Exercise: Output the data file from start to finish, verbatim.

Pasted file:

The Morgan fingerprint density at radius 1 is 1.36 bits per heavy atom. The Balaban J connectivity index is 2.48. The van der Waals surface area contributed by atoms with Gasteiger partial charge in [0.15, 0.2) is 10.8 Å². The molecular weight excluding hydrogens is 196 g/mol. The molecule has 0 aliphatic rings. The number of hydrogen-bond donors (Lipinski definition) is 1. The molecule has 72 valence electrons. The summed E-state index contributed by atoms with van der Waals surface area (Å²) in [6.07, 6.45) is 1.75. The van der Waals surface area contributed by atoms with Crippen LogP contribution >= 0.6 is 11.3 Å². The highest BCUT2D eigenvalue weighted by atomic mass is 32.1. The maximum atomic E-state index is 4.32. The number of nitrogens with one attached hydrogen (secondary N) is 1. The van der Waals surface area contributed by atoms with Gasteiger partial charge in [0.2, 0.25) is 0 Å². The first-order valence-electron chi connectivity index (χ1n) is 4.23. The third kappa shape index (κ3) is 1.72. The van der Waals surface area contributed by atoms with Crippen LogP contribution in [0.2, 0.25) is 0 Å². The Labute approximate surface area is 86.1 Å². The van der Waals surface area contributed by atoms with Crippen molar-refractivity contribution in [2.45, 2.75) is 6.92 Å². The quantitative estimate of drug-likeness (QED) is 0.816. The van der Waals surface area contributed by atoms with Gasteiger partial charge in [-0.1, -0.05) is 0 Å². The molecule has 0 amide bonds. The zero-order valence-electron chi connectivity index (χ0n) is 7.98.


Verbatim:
The Morgan fingerprint density at radius 1 is 1.36 bits per heavy atom. The Balaban J connectivity index is 2.48. The van der Waals surface area contributed by atoms with Gasteiger partial charge in [0.15, 0.2) is 10.8 Å². The molecular weight excluding hydrogens is 196 g/mol. The molecule has 0 aliphatic rings. The number of hydrogen-bond donors (Lipinski definition) is 1. The molecule has 72 valence electrons. The summed E-state index contributed by atoms with van der Waals surface area (Å²) in [6.07, 6.45) is 1.75. The van der Waals surface area contributed by atoms with Crippen LogP contribution >= 0.6 is 11.3 Å². The highest BCUT2D eigenvalue weighted by atomic mass is 32.1. The maximum atomic E-state index is 4.32. The number of nitrogens with one attached hydrogen (secondary N) is 1. The van der Waals surface area contributed by atoms with Gasteiger partial charge in [0.2, 0.25) is 0 Å². The first-order valence-electron chi connectivity index (χ1n) is 4.23. The third kappa shape index (κ3) is 1.72. The van der Waals surface area contributed by atoms with Crippen LogP contribution in [0.2, 0.25) is 0 Å². The Labute approximate surface area is 86.1 Å². The van der Waals surface area contributed by atoms with Crippen molar-refractivity contribution in [2.45, 2.75) is 6.92 Å². The quantitative estimate of drug-likeness (QED) is 0.816. The van der Waals surface area contributed by atoms with Gasteiger partial charge in [-0.1, -0.05) is 0 Å². The molecule has 0 amide bonds. The zero-order valence-electron chi connectivity index (χ0n) is 7.98.